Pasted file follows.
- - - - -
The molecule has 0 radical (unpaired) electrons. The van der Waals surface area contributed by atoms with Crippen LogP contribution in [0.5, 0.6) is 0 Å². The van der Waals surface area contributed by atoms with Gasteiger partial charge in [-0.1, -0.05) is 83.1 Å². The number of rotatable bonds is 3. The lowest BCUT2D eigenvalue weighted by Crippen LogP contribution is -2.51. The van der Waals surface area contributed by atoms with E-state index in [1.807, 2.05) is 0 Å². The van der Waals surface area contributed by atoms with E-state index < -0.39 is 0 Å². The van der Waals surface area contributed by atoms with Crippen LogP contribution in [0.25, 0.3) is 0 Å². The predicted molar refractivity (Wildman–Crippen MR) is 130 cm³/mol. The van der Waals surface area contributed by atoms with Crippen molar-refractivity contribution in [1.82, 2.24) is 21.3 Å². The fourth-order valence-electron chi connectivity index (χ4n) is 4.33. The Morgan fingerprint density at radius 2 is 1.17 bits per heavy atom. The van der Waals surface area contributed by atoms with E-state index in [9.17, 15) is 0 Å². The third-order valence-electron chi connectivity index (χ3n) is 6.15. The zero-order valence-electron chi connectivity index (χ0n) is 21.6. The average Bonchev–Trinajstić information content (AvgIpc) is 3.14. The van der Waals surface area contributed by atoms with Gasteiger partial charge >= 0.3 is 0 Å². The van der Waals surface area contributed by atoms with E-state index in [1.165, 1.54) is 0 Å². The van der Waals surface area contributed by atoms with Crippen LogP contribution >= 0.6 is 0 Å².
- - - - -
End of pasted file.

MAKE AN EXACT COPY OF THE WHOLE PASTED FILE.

The molecule has 0 radical (unpaired) electrons. The van der Waals surface area contributed by atoms with Crippen LogP contribution in [0.5, 0.6) is 0 Å². The van der Waals surface area contributed by atoms with Gasteiger partial charge in [-0.1, -0.05) is 83.1 Å². The number of rotatable bonds is 3. The lowest BCUT2D eigenvalue weighted by Crippen LogP contribution is -2.51. The van der Waals surface area contributed by atoms with E-state index in [1.807, 2.05) is 0 Å². The van der Waals surface area contributed by atoms with E-state index < -0.39 is 0 Å². The van der Waals surface area contributed by atoms with Crippen LogP contribution in [0.25, 0.3) is 0 Å². The predicted molar refractivity (Wildman–Crippen MR) is 130 cm³/mol. The van der Waals surface area contributed by atoms with Crippen molar-refractivity contribution in [1.82, 2.24) is 21.3 Å². The fourth-order valence-electron chi connectivity index (χ4n) is 4.33. The Morgan fingerprint density at radius 2 is 1.17 bits per heavy atom. The van der Waals surface area contributed by atoms with E-state index in [9.17, 15) is 0 Å². The third-order valence-electron chi connectivity index (χ3n) is 6.15. The zero-order valence-electron chi connectivity index (χ0n) is 21.6. The average Bonchev–Trinajstić information content (AvgIpc) is 3.14. The van der Waals surface area contributed by atoms with Gasteiger partial charge >= 0.3 is 0 Å². The van der Waals surface area contributed by atoms with E-state index in [1.165, 1.54) is 0 Å². The van der Waals surface area contributed by atoms with Crippen LogP contribution >= 0.6 is 0 Å².